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One hundred years on from the start of The Great War equality in the workplace continues to be a challenge. Yet the progress made during the course of these hundred years is significant.

Prior to the outbreak of war, women’s employment rights were restricted by a combination of law and tradition but with thousands of jobs vacated as men went off to war, it was left to women to keep the wheels of industry turning. Thanks to these spirited women, who continued to fight for their rights after the war, one of the principal legacies of both The Great War and World War II for British banks became the shift from a male dominated workforce to one in which women gained a permanent place.

Male Barclays staff

The world of banking was almost entirely restricted to men before 1914

While there was initial resistance to hiring women, countries that introduced conscription found they had little choice if they were to prevent the collapse of their economies and infrastructures. By 1917 munitions factories, which primarily employed female workers, produced 80% of the weapons and shells used by the British Army. By 1918 almost 50 percent of British women were employed in these factories.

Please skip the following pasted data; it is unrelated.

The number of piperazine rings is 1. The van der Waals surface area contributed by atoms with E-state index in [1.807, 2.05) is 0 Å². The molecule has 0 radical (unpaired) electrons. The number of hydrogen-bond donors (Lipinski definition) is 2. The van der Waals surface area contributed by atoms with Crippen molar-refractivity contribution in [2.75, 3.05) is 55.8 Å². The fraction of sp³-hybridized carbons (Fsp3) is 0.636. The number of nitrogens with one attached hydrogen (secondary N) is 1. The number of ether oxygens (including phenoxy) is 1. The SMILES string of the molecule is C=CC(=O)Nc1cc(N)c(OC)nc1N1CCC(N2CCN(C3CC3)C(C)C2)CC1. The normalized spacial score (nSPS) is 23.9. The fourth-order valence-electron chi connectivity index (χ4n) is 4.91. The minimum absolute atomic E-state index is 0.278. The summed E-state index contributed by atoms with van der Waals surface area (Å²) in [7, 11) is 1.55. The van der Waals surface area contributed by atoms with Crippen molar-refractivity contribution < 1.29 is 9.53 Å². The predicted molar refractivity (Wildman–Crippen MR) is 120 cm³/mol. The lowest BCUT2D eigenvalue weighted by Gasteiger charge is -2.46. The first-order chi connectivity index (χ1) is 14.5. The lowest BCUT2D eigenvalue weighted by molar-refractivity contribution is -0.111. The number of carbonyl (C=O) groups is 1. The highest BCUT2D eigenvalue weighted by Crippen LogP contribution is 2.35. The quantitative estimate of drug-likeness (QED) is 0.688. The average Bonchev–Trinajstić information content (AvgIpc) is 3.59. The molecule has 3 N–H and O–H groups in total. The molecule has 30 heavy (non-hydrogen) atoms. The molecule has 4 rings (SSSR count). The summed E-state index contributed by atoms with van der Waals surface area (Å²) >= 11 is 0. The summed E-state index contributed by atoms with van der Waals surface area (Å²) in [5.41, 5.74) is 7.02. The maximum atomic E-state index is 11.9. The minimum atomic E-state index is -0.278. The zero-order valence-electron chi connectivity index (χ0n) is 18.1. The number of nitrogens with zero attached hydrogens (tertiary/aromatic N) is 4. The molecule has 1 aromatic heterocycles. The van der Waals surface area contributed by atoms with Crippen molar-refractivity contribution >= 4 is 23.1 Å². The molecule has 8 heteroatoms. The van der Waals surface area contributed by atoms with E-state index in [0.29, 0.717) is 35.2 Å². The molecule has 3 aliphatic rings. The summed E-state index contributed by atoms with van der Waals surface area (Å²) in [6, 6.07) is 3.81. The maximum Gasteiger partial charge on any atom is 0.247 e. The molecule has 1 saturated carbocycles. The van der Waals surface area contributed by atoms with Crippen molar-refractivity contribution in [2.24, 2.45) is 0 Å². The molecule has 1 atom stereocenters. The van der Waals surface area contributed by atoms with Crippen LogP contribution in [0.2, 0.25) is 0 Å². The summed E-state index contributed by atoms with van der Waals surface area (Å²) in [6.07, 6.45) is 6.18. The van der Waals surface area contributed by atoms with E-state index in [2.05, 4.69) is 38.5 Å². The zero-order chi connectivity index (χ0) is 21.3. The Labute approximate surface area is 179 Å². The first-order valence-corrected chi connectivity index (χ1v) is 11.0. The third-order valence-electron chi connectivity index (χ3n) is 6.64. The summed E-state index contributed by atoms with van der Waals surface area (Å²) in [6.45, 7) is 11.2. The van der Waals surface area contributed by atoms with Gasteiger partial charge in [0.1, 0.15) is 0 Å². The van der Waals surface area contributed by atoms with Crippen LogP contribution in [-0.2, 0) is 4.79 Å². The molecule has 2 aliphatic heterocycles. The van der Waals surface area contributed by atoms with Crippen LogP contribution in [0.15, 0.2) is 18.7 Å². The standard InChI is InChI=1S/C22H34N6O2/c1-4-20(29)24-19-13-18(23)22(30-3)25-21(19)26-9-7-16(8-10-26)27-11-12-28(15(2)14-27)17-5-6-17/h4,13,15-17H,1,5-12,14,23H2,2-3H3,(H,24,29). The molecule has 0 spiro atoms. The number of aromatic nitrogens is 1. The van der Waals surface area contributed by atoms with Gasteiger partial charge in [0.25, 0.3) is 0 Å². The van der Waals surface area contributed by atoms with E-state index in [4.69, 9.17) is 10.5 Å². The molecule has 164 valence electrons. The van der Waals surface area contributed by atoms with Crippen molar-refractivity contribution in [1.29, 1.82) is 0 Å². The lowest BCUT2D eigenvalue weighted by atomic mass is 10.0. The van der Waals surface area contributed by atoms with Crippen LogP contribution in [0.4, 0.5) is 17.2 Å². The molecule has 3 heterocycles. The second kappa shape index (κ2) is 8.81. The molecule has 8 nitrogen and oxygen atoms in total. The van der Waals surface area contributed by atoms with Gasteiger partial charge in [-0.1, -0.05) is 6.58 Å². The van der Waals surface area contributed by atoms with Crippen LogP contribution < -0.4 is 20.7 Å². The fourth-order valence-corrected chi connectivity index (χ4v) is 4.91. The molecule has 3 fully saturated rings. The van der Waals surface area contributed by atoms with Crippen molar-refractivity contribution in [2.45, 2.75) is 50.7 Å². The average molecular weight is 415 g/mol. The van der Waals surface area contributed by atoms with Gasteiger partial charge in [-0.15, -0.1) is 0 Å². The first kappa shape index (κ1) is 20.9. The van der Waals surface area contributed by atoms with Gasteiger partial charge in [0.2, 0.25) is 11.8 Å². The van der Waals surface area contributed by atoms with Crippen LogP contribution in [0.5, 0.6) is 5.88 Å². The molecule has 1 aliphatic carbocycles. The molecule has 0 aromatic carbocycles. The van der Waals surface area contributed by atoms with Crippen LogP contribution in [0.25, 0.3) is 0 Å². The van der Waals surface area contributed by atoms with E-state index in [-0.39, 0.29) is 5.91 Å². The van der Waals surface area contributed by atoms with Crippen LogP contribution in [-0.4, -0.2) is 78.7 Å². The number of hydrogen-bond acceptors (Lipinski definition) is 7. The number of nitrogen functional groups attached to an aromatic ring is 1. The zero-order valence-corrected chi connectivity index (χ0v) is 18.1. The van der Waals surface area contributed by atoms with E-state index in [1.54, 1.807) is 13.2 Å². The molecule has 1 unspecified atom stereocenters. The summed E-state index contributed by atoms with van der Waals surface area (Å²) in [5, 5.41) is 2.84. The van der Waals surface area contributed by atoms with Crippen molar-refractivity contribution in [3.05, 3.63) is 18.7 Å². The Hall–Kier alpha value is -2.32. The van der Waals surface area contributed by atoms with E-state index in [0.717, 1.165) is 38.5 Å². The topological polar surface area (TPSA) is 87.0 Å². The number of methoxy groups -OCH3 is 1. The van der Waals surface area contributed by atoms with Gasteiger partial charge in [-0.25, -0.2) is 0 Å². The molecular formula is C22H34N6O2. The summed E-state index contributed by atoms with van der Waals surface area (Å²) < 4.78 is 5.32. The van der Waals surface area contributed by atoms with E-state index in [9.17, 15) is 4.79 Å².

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At the Barclays AGM in 1917, Chairman Frederick Goodenough, referring to the 1,415 men absent on military or naval service, commented that:

...the gap had principally been filled by women clerks, and we cannot speak too highly of the way in which they have done their work.

By 1920 the bank employed 4,000 women to 6,000 men – a significant step forward for female representation and diversity in banking.

Employment records indicate that not a single female was employed by Barclays in 1914.

Employment records indicate that not a single female was employed by Barclays in 1914.

The Bank of England was a pioneer in female employment, having employed its first woman in 1894. Commercial banks soon began to follow suit, employing women to carry out roles previously occupied by 15 – 18 year old boys. The recruitment of women escalated after war broke out in 1914 and by the time the war ended in 1918, at least one million women had been formally added to the workforce in Britain. Some 3,700 of these were employed by the Barclays group of banks – who at the start of the war had employed only three female staff.

Female colleagues outside London and South Western Bank’s head office in Fenchurch Street, London, in 1916.

Female colleagues outside London and South Western Bank’s head office in Fenchurch Street, London, in 1916.

No going back